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Mosaic Gives Guided Tour of Internet

By Elizabeth Corcoran
Washington Post Staff Writer
Monday, July 11, 1994; Page F19

What would you be willing to spend to make sense of the digital network called the Internet? More than $100?

Almost a dozen companies are betting you're good for at least that. They are rushing to bring to market commercial versions of a path-breaking navigation program called Mosaic. It is an early sort of AAA road map to the digital network, allowing people to find information on the Internet easily.

Close to a million copies of a rudimentary version of Mosaic already have been distributed free of charge by its university developers. But like the first personal computers, this version is prone to glitches and requires considerable user savvy. The companies see money in making it easy for the ordinary person or small business.

What's so special about Mosaic? Even for digital sophisticates, it has brought much-welcomed relief in finding things on the Internet. Information as diverse as local restaurant reviews and President Clinton's speech in Latvia is there; finding a precise item can be as tricky as laying hands on a particular book at a garage sale.

The Internet connects an estimated 20 million people, allowing them to trade electronic mail and information. To get at resources in a particular machine, people must often know a complex set of commands -- and know that the information is there in the first place.

But Michael Wolff, a consultant in New York, sees Mosaic changing that. "It's the breakthrough that makes the Internet available to everybody."

It offers a picture-book approach by displaying databases and other resources as collections of tidy menus, filled with pictures, or icons, and explanations of what is what. Underlying those menus is a spider's web of software called the "World Wide Web," which links related menus and topics.

Those who want to post information on the Internet create a Mosaic "home page," which is an opening menu that describes what they have put on the network.

Users looking for information on, say, new CD-ROM encyclopedias might begin by typing likely keywords into a search program to find the right home page. In addition, some companies are beginning to create home page directories, much like the telephone yellow pages, that list categories of topics. Once users have found a relevant home page, they can jump to related menus.

But Mosaic has problems too. Created by a team of graduate students at the National Center for Supercomputing Applications (NCSA) at the University of Illinois, the original version is plagued with bugs that can freeze a computer.

It runs most smoothly on powerful computer workstations with direct connections to the Internet. But for those who pull Mosaic out of the on-line databases set up by the NCSA, there are no fat manuals, no customer support or help lines to call when the system fails.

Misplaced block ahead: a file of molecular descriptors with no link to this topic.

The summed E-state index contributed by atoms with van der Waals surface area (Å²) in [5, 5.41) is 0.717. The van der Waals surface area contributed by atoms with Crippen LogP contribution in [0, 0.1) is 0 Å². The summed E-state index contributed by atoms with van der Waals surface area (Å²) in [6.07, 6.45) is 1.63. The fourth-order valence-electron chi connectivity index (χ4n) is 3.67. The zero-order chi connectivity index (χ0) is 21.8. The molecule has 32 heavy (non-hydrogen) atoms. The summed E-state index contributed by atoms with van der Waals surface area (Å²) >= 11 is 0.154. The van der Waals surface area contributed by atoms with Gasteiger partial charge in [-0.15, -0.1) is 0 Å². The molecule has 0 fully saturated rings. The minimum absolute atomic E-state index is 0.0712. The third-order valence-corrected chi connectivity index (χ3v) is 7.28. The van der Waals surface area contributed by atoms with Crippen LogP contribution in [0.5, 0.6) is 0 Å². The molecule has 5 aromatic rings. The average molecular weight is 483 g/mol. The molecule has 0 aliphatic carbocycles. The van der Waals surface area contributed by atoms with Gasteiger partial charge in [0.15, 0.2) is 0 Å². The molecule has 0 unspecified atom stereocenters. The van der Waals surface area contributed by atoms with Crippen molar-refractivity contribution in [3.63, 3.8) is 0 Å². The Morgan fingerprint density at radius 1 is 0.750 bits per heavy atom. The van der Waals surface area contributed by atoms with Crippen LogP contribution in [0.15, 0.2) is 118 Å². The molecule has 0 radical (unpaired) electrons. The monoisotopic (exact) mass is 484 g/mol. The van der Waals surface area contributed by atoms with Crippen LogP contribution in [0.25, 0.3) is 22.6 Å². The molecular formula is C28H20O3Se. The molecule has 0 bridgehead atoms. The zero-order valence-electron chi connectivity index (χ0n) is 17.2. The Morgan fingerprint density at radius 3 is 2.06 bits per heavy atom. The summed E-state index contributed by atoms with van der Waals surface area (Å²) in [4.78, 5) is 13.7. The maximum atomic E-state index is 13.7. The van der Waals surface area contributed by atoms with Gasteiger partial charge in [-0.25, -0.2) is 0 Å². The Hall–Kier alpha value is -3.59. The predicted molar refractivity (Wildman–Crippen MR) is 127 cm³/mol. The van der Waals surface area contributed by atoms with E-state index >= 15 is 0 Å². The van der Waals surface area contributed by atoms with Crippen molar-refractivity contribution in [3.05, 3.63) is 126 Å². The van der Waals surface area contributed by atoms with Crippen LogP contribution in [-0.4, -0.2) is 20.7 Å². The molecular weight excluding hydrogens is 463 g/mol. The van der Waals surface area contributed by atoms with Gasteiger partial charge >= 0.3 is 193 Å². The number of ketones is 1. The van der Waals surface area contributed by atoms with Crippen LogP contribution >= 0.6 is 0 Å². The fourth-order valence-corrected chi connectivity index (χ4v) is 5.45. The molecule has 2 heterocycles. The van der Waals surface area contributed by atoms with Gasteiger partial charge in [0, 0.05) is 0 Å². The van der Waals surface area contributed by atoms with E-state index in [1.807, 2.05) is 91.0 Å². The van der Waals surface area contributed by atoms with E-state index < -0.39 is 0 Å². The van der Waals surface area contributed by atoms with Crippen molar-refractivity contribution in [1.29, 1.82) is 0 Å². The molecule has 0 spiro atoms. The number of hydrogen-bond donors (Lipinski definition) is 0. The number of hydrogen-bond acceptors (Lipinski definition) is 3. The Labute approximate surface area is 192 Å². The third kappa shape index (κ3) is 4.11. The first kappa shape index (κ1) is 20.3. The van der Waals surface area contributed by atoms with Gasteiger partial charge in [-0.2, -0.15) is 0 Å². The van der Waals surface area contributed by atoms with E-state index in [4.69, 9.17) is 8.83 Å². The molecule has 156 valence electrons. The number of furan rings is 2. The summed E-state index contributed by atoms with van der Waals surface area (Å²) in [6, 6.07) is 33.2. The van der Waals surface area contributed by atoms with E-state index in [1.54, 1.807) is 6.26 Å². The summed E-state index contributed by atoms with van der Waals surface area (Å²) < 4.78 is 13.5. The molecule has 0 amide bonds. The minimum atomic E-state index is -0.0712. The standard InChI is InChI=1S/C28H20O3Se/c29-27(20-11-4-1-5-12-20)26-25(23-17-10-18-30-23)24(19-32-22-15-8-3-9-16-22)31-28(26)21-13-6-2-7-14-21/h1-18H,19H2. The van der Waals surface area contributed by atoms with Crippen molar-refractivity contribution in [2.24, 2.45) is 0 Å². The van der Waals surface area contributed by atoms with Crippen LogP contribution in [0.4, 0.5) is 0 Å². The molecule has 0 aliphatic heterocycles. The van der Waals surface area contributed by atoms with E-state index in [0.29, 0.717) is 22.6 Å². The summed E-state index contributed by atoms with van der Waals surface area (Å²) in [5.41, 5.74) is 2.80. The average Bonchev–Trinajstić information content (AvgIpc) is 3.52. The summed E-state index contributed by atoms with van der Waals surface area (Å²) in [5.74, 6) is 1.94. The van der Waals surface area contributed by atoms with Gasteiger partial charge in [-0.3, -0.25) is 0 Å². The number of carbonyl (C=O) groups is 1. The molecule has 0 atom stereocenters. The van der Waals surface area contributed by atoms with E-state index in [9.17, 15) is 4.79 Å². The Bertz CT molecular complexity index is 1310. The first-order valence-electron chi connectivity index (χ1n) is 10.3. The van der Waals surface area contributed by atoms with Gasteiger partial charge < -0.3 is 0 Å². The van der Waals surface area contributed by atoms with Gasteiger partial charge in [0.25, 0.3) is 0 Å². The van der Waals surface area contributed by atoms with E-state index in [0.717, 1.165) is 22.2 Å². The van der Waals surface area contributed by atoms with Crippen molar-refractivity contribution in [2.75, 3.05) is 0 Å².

For these reasons, no one is sure just how many of those million copies distributed free are really being used.

Enter the entrepreneurs. Ten companies, including start-ups and the Japanese electronics giant Fujitsu Ltd., have licensed Mosaic.

Developers have massaged the basic software code to try to avoid the crashes. Some have added simple security features and reply forms, so that businesses that want to sell things on the Internet can receive comments or even orders from customers.

"We're hoping it's a $20 {million} to $60 million opportunity for us," said Joe Civello, marketing manager at Amdahl Corp.

By the fall, the company is planning to offer corporate customers everything they need to get on-line, in the form of a $2,500 package of hardware, software, consulting services -- and Mosaic.

Several companies are selling their versions of Mosaic directly to computer manufacturers. For instance, beginning this fall, Digital Equipment Corp. will begin including on its machines a version of Mosaic from start-up Spyglass Inc. of Champaign, Ill.

Santa Cruz Operation of Santa Cruz, Calif., is shipping a version that runs on powerful workstations. Customers include Wells Fargo Bank in San Francisco, whose employees use it to search a variety of financial databases.

There is also a Mosaic for home computers in the works. Because these machines typically connect to the Internet over telephone lines that carry relatively little data, this software works more slowly. Spry Inc. of Seattle has teamed with O'Reilly & Associates of Sebastopol, Calif., to offer a refinement of Mosaic for personal computers, in a package called Internet in a Box.

David Pool, Spry's president, hopes to win 70,000 to 100,000 customers in the first year. "If you don't have a home page next year," he predicted, "it's going to be like not having a fax."

Picked by many analysts as the eventual front-runner in this pack is Mosaic Communications, founded by industry veteran James Clark, formerly chairman of Silicon Graphics Inc.

"We'll have more sophisticated displays and security. Information will be encrypted as it passes over the network," said Marc Andreessen, technology vice president of the company.

Part of the reason for the industry's optimism about this company is that Clark has hired seven of the people who wrote the software in the first place, Andreessen among them. The team is redoing Mosaic from scratch.

Said Clark: "We rarely give these other companies a thought."

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